BACKGROUND: Clinical prediction models are developed widely across medical disciplines. When predictors in such models are highly collinear, unexpected or spurious predictor-outcome associations may occur, thereby potentially reducing face-validity of the prediction model. Collinearity can be dealt with by exclusion of collinear predictors, but when there is no a priori motivation (besides collinearity) to include or exclude specific predictors, such an approach is arbitrary and possibly inappropriate.
METHODS: We compare different methods to address collinearity, including shrinkage, dimensionality reduction, and constrained optimization. The effectiveness of these methods is illustrated via simulations.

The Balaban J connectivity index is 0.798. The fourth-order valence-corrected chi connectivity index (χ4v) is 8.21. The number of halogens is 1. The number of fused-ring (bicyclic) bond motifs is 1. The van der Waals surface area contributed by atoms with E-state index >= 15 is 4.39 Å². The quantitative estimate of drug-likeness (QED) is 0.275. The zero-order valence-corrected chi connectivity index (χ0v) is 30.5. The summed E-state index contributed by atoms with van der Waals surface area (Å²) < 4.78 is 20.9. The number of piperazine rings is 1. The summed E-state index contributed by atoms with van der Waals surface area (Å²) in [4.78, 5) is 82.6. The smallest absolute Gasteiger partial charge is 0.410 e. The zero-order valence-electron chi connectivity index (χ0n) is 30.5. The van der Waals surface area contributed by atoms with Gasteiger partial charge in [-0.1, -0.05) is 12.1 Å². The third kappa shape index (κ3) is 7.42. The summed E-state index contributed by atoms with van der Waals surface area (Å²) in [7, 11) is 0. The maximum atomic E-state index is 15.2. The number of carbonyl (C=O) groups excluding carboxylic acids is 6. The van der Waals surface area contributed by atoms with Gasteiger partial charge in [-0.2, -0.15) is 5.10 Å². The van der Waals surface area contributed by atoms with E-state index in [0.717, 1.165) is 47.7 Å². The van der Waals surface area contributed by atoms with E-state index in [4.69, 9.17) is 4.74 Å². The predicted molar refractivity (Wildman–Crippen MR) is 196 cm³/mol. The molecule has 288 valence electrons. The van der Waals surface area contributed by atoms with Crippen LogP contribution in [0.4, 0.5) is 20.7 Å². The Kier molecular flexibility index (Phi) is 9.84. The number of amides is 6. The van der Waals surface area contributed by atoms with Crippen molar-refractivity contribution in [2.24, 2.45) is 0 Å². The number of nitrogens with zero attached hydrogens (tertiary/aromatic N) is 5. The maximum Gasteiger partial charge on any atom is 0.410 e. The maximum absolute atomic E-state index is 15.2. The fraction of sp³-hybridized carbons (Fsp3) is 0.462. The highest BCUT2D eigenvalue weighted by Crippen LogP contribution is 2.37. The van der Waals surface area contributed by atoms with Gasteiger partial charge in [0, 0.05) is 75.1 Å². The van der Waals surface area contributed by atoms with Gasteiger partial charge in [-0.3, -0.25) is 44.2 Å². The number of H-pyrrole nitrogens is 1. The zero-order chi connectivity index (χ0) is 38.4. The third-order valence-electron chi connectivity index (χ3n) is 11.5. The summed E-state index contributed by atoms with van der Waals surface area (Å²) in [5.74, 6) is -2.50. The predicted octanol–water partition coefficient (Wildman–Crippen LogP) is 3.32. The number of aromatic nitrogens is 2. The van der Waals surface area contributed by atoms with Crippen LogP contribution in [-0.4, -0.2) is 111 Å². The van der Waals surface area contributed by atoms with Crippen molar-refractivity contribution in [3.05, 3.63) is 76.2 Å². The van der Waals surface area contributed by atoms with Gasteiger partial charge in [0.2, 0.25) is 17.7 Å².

RESULTS: In the conducted simulations, no effect of collinearity was observed on predictive outcomes (AUC, R2, Intercept, Slope) across methods. However, a negative effect of collinearity on the stability of predictor selection was found, affecting all compared methods, but in particular methods that perform strong predictor selection (e.g., Lasso). Methods for which the included set of predictors remained most stable under increased collinearity were Ridge, PCLR, LAELR, and Dropout.
CONCLUSIONS: Based on the results, we would recommend refraining from data-driven predictor selection approaches in the presence of high collinearity, because of the increased instability of predictor selection, even in relatively high events-per-variable settings. The selection of certain predictors over others may disproportionally give the impression that included predictors have a stronger association with the outcome than excluded predictors.